In 1665, the English physicist Robert Hooke looked at a piece of cork through a microscope lens. He noticed some strange shapes which looked like little “prison cells.” Robert Hooke believed that these cells served as containers for the “noble juices” or “fibrous threads” of the once-living cork tree. He published his discovery in a book Micrographia, the first book describing observations made through a microscope. However, for the next 174 years naturalists debated the existence of cells until Theodor Schwann and Matthias Jakob Schleiden collected all of the observations and unified the field in the conclusion that “cells” did indeed exist.

It is not surprising that Hooke’s discovery of cells sparked such a violent reaction from the scientific community. After all, without the use of a microscope, which had just been invented, other people had no way of verifying Hooke’s observations. They called him “crazy” and a “liar” and given that they had no direct experience of looking through a lens and seeing little structures, we can understand their skepticism. And yet, you could give a microscope and a slide to an amateur and he could see right away that there was something there.

As important an invention as the microscope was, the true break through came thousands of years earlier with the invention of the scientific method itself. It is through this simple process that we determine truth. It goes something like this:

1) Ask a question

2) Formulate a hypothesis

3) Conduct an experiment (using the proper tools)

4) Come to a conclusion

5) Verify that conclusion with a community of other scientists

The process is supremely logical, eliminating as much of our bias as possible to get at the truth. I’d like to suggest that the same process can be applied (at least metaphorically) to meditative or contemplative traditions. It is a bold claim, but one that can be easily falsified. My argument goes like this; For thousands of years the great contemplative traditions have echoed the same basic message. “The world that we see is one of suffering. If we quiet ourselves and listen to the present moment, we realize that the world we see is not the only world. Behind everything that exists, there is a fundamental essence and we can experience this essence directly. When we experience this way of being we no longer experience suffering.”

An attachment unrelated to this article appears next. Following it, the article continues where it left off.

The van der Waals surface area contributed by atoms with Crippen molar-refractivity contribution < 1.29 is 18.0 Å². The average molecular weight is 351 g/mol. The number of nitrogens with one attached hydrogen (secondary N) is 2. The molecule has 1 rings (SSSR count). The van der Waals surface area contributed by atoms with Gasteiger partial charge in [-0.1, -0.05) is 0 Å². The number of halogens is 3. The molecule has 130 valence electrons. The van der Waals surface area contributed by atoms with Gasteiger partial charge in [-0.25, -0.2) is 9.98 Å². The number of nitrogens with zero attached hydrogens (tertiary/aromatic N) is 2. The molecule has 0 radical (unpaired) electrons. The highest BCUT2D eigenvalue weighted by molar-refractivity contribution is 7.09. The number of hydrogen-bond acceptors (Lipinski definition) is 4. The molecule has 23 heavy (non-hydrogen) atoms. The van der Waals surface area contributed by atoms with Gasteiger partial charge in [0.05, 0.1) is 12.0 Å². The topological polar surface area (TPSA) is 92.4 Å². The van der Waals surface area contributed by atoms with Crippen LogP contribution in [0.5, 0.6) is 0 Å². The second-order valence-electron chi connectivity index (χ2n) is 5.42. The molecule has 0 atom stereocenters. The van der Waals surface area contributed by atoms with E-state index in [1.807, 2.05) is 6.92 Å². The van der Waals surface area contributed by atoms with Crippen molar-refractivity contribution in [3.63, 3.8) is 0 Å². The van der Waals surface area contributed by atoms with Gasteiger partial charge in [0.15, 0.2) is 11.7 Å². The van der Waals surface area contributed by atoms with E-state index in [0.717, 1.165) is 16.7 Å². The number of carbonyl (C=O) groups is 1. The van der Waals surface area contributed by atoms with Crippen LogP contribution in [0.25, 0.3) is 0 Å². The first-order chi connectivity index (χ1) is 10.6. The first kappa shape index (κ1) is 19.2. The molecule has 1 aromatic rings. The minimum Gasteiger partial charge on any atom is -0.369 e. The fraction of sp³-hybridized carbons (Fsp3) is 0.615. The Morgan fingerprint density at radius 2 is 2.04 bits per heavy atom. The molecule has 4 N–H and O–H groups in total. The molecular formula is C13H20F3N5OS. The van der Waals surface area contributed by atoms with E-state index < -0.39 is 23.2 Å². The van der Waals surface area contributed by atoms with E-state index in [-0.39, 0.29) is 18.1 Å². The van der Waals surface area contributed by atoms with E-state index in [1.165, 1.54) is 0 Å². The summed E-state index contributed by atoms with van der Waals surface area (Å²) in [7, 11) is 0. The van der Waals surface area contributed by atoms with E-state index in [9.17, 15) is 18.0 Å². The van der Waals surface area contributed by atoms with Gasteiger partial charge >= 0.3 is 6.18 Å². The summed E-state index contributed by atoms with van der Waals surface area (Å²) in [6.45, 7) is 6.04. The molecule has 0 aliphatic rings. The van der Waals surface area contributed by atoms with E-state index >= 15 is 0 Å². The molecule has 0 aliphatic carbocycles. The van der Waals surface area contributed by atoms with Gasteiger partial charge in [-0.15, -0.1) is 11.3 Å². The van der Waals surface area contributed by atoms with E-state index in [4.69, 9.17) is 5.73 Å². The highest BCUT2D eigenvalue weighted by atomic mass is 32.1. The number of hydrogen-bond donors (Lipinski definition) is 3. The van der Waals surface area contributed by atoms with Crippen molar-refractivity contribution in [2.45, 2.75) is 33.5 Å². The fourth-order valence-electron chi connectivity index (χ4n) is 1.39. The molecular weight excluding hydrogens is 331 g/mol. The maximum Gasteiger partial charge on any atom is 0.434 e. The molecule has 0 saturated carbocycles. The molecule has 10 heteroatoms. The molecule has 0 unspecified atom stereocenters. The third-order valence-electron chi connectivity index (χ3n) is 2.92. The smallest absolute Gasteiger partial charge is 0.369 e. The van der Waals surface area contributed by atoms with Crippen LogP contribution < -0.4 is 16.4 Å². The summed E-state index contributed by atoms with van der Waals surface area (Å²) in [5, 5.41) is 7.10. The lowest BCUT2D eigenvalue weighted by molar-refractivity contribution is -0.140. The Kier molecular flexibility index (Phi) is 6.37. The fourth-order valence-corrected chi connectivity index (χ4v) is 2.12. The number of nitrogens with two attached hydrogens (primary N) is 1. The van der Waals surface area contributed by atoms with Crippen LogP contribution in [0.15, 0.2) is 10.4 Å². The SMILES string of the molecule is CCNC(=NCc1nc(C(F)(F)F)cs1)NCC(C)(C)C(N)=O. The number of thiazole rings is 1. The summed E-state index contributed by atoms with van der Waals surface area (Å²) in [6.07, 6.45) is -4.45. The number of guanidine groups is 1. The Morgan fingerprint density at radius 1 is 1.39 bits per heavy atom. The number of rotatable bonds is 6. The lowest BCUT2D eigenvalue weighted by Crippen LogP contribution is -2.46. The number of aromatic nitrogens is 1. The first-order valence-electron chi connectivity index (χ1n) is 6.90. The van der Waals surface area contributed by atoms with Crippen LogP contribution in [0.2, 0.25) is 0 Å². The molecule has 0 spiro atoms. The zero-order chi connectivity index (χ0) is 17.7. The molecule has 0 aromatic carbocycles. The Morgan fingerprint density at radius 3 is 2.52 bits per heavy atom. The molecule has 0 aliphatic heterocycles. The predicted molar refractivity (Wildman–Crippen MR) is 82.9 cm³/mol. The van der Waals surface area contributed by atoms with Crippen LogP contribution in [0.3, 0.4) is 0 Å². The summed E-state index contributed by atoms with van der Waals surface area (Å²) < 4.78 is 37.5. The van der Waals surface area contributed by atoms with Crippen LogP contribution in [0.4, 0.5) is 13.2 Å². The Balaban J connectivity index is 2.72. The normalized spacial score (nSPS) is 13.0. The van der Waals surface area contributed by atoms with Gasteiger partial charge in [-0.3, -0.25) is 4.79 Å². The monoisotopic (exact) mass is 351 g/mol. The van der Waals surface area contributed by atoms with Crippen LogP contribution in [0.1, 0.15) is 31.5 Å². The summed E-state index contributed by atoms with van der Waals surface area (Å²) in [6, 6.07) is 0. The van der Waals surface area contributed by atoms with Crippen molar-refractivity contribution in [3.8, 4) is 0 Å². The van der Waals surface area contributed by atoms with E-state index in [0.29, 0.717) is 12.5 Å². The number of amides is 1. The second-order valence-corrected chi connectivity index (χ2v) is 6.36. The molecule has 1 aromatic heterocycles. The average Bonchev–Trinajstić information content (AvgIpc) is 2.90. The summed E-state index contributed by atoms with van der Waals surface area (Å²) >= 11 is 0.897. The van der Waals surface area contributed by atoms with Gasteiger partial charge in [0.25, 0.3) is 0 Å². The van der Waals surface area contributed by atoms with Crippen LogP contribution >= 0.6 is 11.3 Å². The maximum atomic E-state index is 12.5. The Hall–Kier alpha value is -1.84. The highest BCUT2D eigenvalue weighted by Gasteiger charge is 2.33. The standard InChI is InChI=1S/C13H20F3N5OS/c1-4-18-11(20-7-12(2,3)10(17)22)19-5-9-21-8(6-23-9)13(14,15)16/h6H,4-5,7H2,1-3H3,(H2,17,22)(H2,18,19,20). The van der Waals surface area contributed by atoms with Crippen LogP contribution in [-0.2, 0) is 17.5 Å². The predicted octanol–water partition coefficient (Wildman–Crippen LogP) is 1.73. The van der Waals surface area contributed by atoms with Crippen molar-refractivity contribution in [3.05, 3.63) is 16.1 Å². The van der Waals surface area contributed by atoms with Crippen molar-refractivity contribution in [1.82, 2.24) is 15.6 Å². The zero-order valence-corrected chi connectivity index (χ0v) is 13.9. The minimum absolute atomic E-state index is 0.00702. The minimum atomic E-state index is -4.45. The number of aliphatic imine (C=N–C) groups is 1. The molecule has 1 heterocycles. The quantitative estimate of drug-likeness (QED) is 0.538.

Of course, this is a horrible generalization and it certainly does not include the more conservative interpretations (particularly in the West), but mystics from all traditions seem to echo a similar message (albeit with their own regional flavor). And just as the scientific community doubted the existence of the cell, collectively we have been debating that there is a reality beneath the world of thought/mind. I’d like to suggest that the argument hinges upon nothing more than a lack of microscopes.

The practice of meditation or yoga or any other variation of mindfulness practice which focuses one upon the present moment is a tool through which you must have to verify the claims. Unfortunately, it seems that for most people we must practice for years and years before we ever get a glimpse of what the mystics and monks have been writing about. Without that commitment, one will likely never have that direct experience, and without the direct experience, one will likely never believe that it exists.

So, the world will continue to be skeptical and assume that phrases like “formlessness,” “presence,” “awareness,” “awakening,” “enlightenment,” “essence,” “god,” “being,” etc. are all just lies made up by people who are trying to sell you something. However, the community of practitioners, which stretches across oceans of time and space, seem to have some agreement. In fact many schools of Buddhism focuses on the training and development of students by having masters validate the insights of their students (like a chemistry teacher grading a student’s science project).

So, if you really want to test the hypothesis that there is something deeper than ego/mind at work, then you need the right equipment to make your own observations. Don’t take anything I say at face value. Challenge it. Be skeptical. But if you are not willing to look through the microscope at the little things moving around inside yourself, then are you really in a position to say they don’t exist?